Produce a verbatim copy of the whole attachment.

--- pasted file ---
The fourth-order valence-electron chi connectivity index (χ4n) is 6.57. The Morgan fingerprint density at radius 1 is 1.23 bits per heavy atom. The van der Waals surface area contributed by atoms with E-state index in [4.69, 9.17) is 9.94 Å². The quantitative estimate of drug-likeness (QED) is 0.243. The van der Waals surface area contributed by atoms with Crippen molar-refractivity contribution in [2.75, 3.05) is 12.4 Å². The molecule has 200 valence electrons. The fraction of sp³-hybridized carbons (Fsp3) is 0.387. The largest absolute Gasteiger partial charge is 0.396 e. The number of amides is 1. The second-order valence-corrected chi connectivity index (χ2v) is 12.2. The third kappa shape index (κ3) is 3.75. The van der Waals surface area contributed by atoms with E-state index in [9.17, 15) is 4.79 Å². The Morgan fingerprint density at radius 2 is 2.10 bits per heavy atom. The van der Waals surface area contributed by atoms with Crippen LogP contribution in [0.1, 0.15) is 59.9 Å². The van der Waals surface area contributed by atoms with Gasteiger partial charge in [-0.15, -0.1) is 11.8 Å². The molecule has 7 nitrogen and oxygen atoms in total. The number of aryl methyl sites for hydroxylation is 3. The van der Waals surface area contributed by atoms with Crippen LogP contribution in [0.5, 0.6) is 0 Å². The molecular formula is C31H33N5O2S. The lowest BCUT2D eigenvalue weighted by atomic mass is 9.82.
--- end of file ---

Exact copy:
The fourth-order valence-electron chi connectivity index (χ4n) is 6.57. The Morgan fingerprint density at radius 1 is 1.23 bits per heavy atom. The van der Waals surface area contributed by atoms with E-state index in [4.69, 9.17) is 9.94 Å². The quantitative estimate of drug-likeness (QED) is 0.243. The van der Waals surface area contributed by atoms with Crippen molar-refractivity contribution in [2.75, 3.05) is 12.4 Å². The molecule has 200 valence electrons. The fraction of sp³-hybridized carbons (Fsp3) is 0.387. The largest absolute Gasteiger partial charge is 0.396 e. The number of amides is 1. The second-order valence-corrected chi connectivity index (χ2v) is 12.2. The third kappa shape index (κ3) is 3.75. The van der Waals surface area contributed by atoms with E-state index in [9.17, 15) is 4.79 Å². The Morgan fingerprint density at radius 2 is 2.10 bits per heavy atom. The van der Waals surface area contributed by atoms with Crippen LogP contribution in [0.1, 0.15) is 59.9 Å². The van der Waals surface area contributed by atoms with Gasteiger partial charge in [-0.15, -0.1) is 11.8 Å². The molecule has 7 nitrogen and oxygen atoms in total. The number of aryl methyl sites for hydroxylation is 3. The van der Waals surface area contributed by atoms with Crippen LogP contribution in [0.5, 0.6) is 0 Å². The molecular formula is C31H33N5O2S. The lowest BCUT2D eigenvalue weighted by atomic mass is 9.82.